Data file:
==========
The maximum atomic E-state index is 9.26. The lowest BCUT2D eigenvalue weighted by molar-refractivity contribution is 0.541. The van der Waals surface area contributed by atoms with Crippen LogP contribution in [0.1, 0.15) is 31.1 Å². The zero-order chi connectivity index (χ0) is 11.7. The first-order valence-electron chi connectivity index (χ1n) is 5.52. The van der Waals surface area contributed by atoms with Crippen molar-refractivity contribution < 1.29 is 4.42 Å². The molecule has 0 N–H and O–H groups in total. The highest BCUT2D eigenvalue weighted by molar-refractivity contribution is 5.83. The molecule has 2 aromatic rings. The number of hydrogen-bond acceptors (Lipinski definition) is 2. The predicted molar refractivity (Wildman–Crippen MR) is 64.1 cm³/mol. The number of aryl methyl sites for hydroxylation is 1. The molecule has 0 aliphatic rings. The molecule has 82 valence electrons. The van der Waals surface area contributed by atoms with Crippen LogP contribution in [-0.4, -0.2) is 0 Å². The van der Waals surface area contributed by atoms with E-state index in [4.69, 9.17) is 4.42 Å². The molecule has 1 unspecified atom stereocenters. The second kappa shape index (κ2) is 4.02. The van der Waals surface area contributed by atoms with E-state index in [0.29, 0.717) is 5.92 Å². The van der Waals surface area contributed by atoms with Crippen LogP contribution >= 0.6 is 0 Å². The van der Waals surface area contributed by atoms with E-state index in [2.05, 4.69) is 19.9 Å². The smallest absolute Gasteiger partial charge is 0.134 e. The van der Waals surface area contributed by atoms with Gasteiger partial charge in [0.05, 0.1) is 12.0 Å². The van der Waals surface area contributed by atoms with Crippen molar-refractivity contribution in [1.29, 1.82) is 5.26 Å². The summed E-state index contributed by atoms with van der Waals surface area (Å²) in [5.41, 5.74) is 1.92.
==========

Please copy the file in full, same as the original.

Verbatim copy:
The maximum atomic E-state index is 9.26. The lowest BCUT2D eigenvalue weighted by molar-refractivity contribution is 0.541. The van der Waals surface area contributed by atoms with Crippen LogP contribution in [0.1, 0.15) is 31.1 Å². The zero-order chi connectivity index (χ0) is 11.7. The first-order valence-electron chi connectivity index (χ1n) is 5.52. The van der Waals surface area contributed by atoms with Crippen molar-refractivity contribution < 1.29 is 4.42 Å². The molecule has 0 N–H and O–H groups in total. The highest BCUT2D eigenvalue weighted by molar-refractivity contribution is 5.83. The molecule has 2 aromatic rings. The number of hydrogen-bond acceptors (Lipinski definition) is 2. The predicted molar refractivity (Wildman–Crippen MR) is 64.1 cm³/mol. The number of aryl methyl sites for hydroxylation is 1. The molecule has 0 aliphatic rings. The molecule has 82 valence electrons. The van der Waals surface area contributed by atoms with Crippen LogP contribution in [-0.4, -0.2) is 0 Å². The van der Waals surface area contributed by atoms with E-state index in [4.69, 9.17) is 4.42 Å². The molecule has 1 unspecified atom stereocenters. The second kappa shape index (κ2) is 4.02. The van der Waals surface area contributed by atoms with E-state index in [0.29, 0.717) is 5.92 Å². The van der Waals surface area contributed by atoms with Crippen LogP contribution >= 0.6 is 0 Å². The van der Waals surface area contributed by atoms with E-state index in [2.05, 4.69) is 19.9 Å². The smallest absolute Gasteiger partial charge is 0.134 e. The van der Waals surface area contributed by atoms with Gasteiger partial charge in [0.05, 0.1) is 12.0 Å². The van der Waals surface area contributed by atoms with Crippen molar-refractivity contribution in [1.29, 1.82) is 5.26 Å². The summed E-state index contributed by atoms with van der Waals surface area (Å²) in [5.41, 5.74) is 1.92.